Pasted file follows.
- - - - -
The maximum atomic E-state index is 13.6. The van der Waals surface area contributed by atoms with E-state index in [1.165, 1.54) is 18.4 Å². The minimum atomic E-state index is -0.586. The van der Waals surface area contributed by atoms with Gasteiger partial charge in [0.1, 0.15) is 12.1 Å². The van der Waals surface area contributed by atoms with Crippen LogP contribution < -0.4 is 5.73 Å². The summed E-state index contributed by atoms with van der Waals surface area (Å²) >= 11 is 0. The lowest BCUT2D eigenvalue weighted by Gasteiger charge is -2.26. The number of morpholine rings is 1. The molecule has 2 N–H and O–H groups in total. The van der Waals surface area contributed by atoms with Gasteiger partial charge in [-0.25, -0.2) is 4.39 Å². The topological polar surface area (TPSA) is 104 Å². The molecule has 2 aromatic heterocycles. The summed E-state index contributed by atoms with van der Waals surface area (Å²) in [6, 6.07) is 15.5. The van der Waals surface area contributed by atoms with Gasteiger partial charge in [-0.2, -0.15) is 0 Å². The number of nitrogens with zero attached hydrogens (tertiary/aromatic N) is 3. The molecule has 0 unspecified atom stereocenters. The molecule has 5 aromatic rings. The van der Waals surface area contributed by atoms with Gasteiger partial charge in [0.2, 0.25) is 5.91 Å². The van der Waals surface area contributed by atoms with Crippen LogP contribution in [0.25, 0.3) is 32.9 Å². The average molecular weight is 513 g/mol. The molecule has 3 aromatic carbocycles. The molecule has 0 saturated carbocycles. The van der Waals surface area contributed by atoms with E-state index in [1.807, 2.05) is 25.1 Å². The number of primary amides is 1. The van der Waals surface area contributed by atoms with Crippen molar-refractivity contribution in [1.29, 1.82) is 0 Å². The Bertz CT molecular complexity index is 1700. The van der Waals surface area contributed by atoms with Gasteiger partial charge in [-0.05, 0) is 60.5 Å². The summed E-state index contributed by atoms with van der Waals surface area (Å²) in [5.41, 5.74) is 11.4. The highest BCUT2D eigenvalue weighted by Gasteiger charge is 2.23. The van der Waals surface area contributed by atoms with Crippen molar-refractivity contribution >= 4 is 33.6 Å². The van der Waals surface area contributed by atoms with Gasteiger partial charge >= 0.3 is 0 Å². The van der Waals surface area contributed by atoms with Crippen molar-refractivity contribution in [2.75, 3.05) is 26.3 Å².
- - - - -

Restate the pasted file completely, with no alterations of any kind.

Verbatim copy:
The maximum atomic E-state index is 13.6. The van der Waals surface area contributed by atoms with E-state index in [1.165, 1.54) is 18.4 Å². The minimum atomic E-state index is -0.586. The van der Waals surface area contributed by atoms with Gasteiger partial charge in [0.1, 0.15) is 12.1 Å². The van der Waals surface area contributed by atoms with Crippen LogP contribution < -0.4 is 5.73 Å². The summed E-state index contributed by atoms with van der Waals surface area (Å²) >= 11 is 0. The lowest BCUT2D eigenvalue weighted by Gasteiger charge is -2.26. The number of morpholine rings is 1. The molecule has 2 N–H and O–H groups in total. The van der Waals surface area contributed by atoms with Gasteiger partial charge in [-0.25, -0.2) is 4.39 Å². The topological polar surface area (TPSA) is 104 Å². The molecule has 2 aromatic heterocycles. The summed E-state index contributed by atoms with van der Waals surface area (Å²) in [6, 6.07) is 15.5. The van der Waals surface area contributed by atoms with Gasteiger partial charge in [-0.2, -0.15) is 0 Å². The number of nitrogens with zero attached hydrogens (tertiary/aromatic N) is 3. The molecule has 0 unspecified atom stereocenters. The molecule has 5 aromatic rings. The van der Waals surface area contributed by atoms with Gasteiger partial charge in [0.2, 0.25) is 5.91 Å². The van der Waals surface area contributed by atoms with Crippen LogP contribution in [0.25, 0.3) is 32.9 Å². The average molecular weight is 513 g/mol. The molecule has 3 aromatic carbocycles. The molecule has 0 saturated carbocycles. The van der Waals surface area contributed by atoms with E-state index in [1.807, 2.05) is 25.1 Å². The number of primary amides is 1. The van der Waals surface area contributed by atoms with Crippen molar-refractivity contribution in [1.29, 1.82) is 0 Å². The Bertz CT molecular complexity index is 1700. The van der Waals surface area contributed by atoms with Gasteiger partial charge in [-0.05, 0) is 60.5 Å². The summed E-state index contributed by atoms with van der Waals surface area (Å²) in [5.41, 5.74) is 11.4. The highest BCUT2D eigenvalue weighted by Gasteiger charge is 2.23. The van der Waals surface area contributed by atoms with Crippen molar-refractivity contribution >= 4 is 33.6 Å². The van der Waals surface area contributed by atoms with Gasteiger partial charge >= 0.3 is 0 Å². The van der Waals surface area contributed by atoms with Crippen molar-refractivity contribution in [2.75, 3.05) is 26.3 Å².